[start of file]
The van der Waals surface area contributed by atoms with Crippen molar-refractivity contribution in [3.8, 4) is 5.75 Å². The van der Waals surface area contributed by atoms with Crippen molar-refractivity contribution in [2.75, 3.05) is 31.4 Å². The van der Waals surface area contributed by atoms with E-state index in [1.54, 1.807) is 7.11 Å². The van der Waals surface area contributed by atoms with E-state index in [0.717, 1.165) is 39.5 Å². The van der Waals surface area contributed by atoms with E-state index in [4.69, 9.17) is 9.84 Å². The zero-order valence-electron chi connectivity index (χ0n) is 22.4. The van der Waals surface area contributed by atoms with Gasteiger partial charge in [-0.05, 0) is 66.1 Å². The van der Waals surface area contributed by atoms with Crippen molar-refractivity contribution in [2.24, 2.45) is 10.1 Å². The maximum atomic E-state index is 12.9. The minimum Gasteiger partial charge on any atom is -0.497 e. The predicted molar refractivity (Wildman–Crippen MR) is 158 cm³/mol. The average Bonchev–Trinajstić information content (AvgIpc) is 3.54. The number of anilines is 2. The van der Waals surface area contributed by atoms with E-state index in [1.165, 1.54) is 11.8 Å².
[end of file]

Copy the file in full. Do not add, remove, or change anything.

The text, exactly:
The van der Waals surface area contributed by atoms with Crippen molar-refractivity contribution in [3.8, 4) is 5.75 Å². The van der Waals surface area contributed by atoms with Crippen molar-refractivity contribution in [2.75, 3.05) is 31.4 Å². The van der Waals surface area contributed by atoms with E-state index in [1.54, 1.807) is 7.11 Å². The van der Waals surface area contributed by atoms with E-state index in [0.717, 1.165) is 39.5 Å². The van der Waals surface area contributed by atoms with E-state index in [4.69, 9.17) is 9.84 Å². The zero-order valence-electron chi connectivity index (χ0n) is 22.4. The van der Waals surface area contributed by atoms with Gasteiger partial charge in [-0.05, 0) is 66.1 Å². The van der Waals surface area contributed by atoms with Crippen molar-refractivity contribution in [2.24, 2.45) is 10.1 Å². The maximum atomic E-state index is 12.9. The minimum Gasteiger partial charge on any atom is -0.497 e. The predicted molar refractivity (Wildman–Crippen MR) is 158 cm³/mol. The average Bonchev–Trinajstić information content (AvgIpc) is 3.54. The number of anilines is 2. The van der Waals surface area contributed by atoms with E-state index in [1.165, 1.54) is 11.8 Å².